The ubiquitin wars

Ubiquitin used to be simple.  All it had to do was form an amide between its carboxy terminal glycine and the epsilon amino group of lysine of a target protein, and bingo — the protein was targeted for degradation by the proteasome.

Before proceeding, it’s worth thinking why this sort of thing doesn’t happen more often, by which I mean amide formation between carboxyl groups on aspartic and glutamic acid on one protein and lysines on the surface of another.  That’s where the 3 amino acids are likely to be found, because they are charged at physiological pH, meaning they cost energy (and probably entropy) to put into the relatively hydrophobic interior of a protein where there isn’t a lot of water around to hide their charges.   Also, every noncyclic protein (which is just about all of them) has a carboxy terminal amino acid — why don’t they link up spontaneously to the lysines on the surface of other proteins?

Well, ubiquitin does NOT link up spontaneously.  It has a suite of enzymes to do so.  Like a double play in baseball, 3 enzymes are involved, which move ubiquitin to E1 (the shortstop) to E2 (the second baseman) to E3 (the first baseman).  We have over 600 E3 enzymes, 40 E2s and 9 E1s.  650/20,000 protein coding genes is a significant number — and the 600 E3s are likely there to provide specificity to just what protein gets linked to.

Addendum 21 Feb — Silly me, I should have added in the nearly 100 genes coding for proteins that remove attached ubiquitins (e.g. the deubiquitinases).

A few more fun facts and then down to business.  First ubiquitin is so stable that boiling water doesn’t denature it [ Science vol. 365 pp. 502 – 505 ’19 ].  Second ubiquitin can link to itself, as it contains 7 lysines at amino acids 6, 11, 27, 28, 33, 48 and 63 of the 72 amino acids contained in the protein.

Polyubiquitin chains are often made up of multiple ubiquitin monomers with lengths up to 10 [ Nature. vol. 462 pp. 615 – 619 ’09  2009 ] meaning that there could be a lot of different ones ( 7^10 = 282,475,249.  However chains found in nature seem to use just one type of link, e.g. linking the carboxyl group of one ubiquitin to just one of the 7 lysines over and over, forming a rather monotonous polymer.

On to the interesting paper, namely the ubiquitin wars inside a macrophage invaded by TB [ Nature vol. 577 pp. 682 – 688 ’20 ]  Ubiquitin initially was thought to be a tag marking a protein for destruction.  It’s much more complicated than that.  A host E3 ubiquitin ligase (ANAPC2, a core subunit of the anaphase promoting complex/cyclosome) promotes the attachment of lysine #11 linked ubiquitin chains to lysine #76 of the TB protein Rv0222.  In some way this helps Rv022 to suppress the expression of proinflammatory cytokines.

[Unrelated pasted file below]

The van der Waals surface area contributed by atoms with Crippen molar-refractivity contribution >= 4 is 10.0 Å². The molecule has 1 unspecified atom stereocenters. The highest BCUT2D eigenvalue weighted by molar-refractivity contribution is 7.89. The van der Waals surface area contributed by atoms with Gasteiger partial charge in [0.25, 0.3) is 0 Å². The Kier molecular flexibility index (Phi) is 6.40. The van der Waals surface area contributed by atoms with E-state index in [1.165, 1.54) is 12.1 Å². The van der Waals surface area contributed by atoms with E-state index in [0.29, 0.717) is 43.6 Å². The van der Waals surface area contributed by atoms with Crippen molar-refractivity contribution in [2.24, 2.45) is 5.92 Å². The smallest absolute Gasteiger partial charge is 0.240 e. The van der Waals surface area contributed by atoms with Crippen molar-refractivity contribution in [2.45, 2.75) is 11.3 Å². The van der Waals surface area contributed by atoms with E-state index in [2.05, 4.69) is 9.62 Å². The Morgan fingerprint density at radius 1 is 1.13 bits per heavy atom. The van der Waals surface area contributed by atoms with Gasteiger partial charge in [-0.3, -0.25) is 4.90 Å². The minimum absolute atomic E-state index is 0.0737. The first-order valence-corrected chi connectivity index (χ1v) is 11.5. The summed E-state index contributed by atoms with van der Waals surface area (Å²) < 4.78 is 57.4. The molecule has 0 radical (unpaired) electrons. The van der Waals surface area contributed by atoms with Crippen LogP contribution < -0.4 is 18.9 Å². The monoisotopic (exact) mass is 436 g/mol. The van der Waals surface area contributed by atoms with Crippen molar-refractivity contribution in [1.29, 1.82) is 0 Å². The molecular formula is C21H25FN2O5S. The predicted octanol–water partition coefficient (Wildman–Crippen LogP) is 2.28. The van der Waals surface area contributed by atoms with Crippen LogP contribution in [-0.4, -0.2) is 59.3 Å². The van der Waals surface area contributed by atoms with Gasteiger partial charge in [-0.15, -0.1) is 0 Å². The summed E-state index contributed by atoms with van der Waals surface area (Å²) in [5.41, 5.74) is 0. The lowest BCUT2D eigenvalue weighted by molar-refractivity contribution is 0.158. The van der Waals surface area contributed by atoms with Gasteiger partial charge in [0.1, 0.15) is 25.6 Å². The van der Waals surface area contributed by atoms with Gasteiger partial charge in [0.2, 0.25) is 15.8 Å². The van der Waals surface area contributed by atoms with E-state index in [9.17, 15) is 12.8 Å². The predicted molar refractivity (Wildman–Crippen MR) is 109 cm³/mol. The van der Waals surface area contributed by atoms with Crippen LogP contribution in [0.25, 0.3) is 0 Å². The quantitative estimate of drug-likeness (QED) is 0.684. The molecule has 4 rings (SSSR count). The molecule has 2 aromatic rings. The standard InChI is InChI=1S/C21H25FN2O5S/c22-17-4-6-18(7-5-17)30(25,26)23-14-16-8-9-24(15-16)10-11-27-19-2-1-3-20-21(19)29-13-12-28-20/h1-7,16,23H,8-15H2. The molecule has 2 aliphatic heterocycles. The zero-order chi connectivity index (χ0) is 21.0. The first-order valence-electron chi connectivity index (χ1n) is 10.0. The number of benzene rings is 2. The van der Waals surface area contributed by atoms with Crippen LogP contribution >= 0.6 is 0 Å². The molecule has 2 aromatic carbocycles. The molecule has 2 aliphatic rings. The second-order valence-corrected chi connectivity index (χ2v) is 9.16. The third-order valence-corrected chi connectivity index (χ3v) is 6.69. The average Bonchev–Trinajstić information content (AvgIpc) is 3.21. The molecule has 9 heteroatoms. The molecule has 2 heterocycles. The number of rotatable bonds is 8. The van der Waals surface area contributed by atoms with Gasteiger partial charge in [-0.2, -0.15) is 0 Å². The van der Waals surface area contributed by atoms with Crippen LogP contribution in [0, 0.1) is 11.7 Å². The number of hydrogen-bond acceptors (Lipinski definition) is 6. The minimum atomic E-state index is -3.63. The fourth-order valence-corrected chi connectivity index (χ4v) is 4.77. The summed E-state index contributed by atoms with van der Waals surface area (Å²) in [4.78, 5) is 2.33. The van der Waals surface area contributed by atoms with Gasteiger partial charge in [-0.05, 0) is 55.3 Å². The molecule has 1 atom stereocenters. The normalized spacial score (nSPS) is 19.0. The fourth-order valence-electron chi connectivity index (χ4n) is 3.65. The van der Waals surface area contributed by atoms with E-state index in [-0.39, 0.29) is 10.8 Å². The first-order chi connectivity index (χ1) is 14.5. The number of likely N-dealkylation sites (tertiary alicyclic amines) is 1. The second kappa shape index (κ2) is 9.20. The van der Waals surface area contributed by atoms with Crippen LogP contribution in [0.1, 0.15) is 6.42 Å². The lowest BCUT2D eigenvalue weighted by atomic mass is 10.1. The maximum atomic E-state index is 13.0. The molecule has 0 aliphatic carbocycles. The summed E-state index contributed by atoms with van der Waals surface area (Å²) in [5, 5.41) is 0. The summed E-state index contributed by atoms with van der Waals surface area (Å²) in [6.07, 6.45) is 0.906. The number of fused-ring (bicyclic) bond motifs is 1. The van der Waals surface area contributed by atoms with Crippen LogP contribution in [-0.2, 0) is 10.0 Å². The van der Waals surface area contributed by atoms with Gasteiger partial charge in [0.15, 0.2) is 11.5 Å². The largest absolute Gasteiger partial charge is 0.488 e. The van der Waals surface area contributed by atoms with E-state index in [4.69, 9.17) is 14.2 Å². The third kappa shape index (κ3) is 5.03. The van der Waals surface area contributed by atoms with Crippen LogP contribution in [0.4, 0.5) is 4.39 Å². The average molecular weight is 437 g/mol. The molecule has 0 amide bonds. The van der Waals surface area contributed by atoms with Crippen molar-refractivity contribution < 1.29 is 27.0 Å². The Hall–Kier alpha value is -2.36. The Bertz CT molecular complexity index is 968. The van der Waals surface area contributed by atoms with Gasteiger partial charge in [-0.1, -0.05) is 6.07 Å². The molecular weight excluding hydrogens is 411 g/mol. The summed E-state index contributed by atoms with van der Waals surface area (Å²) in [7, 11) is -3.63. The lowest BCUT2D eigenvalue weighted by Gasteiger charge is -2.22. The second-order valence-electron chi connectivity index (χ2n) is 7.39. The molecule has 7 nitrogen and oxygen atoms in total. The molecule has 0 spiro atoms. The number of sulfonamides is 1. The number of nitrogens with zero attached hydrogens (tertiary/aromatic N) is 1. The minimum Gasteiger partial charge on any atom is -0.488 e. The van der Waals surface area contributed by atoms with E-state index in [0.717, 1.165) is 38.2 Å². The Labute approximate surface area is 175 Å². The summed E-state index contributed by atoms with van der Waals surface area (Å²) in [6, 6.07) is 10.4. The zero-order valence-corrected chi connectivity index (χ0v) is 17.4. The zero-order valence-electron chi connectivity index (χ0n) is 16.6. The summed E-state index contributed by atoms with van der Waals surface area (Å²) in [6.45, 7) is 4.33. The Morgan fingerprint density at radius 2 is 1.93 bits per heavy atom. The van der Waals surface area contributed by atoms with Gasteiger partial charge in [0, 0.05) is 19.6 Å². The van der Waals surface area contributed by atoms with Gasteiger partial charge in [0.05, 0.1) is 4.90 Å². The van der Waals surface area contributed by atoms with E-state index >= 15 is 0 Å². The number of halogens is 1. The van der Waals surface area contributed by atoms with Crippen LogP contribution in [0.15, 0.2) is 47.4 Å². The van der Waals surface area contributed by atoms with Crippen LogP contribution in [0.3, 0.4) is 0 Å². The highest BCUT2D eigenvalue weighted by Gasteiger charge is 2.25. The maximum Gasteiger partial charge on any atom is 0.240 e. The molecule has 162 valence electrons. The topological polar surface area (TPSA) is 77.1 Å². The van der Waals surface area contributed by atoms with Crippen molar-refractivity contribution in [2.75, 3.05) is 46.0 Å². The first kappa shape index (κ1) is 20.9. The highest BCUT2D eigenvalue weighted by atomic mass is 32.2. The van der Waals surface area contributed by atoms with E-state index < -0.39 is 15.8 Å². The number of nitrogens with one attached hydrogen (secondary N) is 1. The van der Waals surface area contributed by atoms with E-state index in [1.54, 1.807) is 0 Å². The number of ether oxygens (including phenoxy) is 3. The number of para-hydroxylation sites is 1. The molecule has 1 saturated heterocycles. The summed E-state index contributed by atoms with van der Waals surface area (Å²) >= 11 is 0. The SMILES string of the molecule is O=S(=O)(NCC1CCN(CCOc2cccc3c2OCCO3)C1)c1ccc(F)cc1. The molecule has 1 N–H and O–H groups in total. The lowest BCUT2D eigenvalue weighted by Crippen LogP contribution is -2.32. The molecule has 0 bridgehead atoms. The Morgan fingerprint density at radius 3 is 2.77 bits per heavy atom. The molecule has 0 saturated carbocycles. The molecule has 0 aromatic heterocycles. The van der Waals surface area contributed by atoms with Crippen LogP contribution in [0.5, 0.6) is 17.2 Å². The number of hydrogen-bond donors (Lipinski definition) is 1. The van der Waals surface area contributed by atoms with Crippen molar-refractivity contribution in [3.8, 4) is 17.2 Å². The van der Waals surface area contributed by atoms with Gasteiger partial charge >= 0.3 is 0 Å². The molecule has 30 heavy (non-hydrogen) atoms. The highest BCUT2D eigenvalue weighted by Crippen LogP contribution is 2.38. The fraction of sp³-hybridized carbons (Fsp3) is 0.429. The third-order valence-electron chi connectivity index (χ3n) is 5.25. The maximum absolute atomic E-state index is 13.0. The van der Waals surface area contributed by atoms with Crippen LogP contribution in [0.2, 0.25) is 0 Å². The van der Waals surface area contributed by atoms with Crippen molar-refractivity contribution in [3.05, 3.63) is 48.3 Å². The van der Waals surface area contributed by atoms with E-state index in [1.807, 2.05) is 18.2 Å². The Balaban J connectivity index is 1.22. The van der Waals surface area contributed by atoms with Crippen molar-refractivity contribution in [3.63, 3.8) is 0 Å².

We do know that the ubiquitination of Rv022 facilitates in some way the recruitment of the protein tyrosine phosphatase SHP1 to the adaptor protein TRAF6 (Tumor necrosis factor Receptor Associated Family member 6) preventing the its ubiquitination and activation.  Of interest is the fact that TRAF6 itself is an E3 ubiquitin ligase which acts on many proteins.

Now to continue and show the further complexity of what’s going on inside our cells.  Autophosphorylated IRAK leaves the TLR (Toll Like Receptor) signaling complex forming a complex with TRAF6 resulting in the oligomerization of TRAF6.  Somehow this activates TAK1, a member of the MAP3 kinase family and this leads to the activation of the family of IKappaB kinases which phosphorylate IKappaB leading to its proteolysis.  Once IKappaB is removed from NFKappaB, translation of NFKappaB to the nucleus occurs where it turns on transcription of cytokines and other proinflammatory genes.

It is really amazing when you think of all the checks and balances going on down there.  How crude our weapons against inflammation are now, compared to what we might have when we know all the mechanisms behind it.

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Comments

  • Ben L  On February 22, 2020 at 4:12 pm

    Somewhat unrelated to this post, but I’d like to get more out of these, so do you (or other readers of this blog!) have any book (or several) recommendations for chemistry? Picking up mostly where high school left off.

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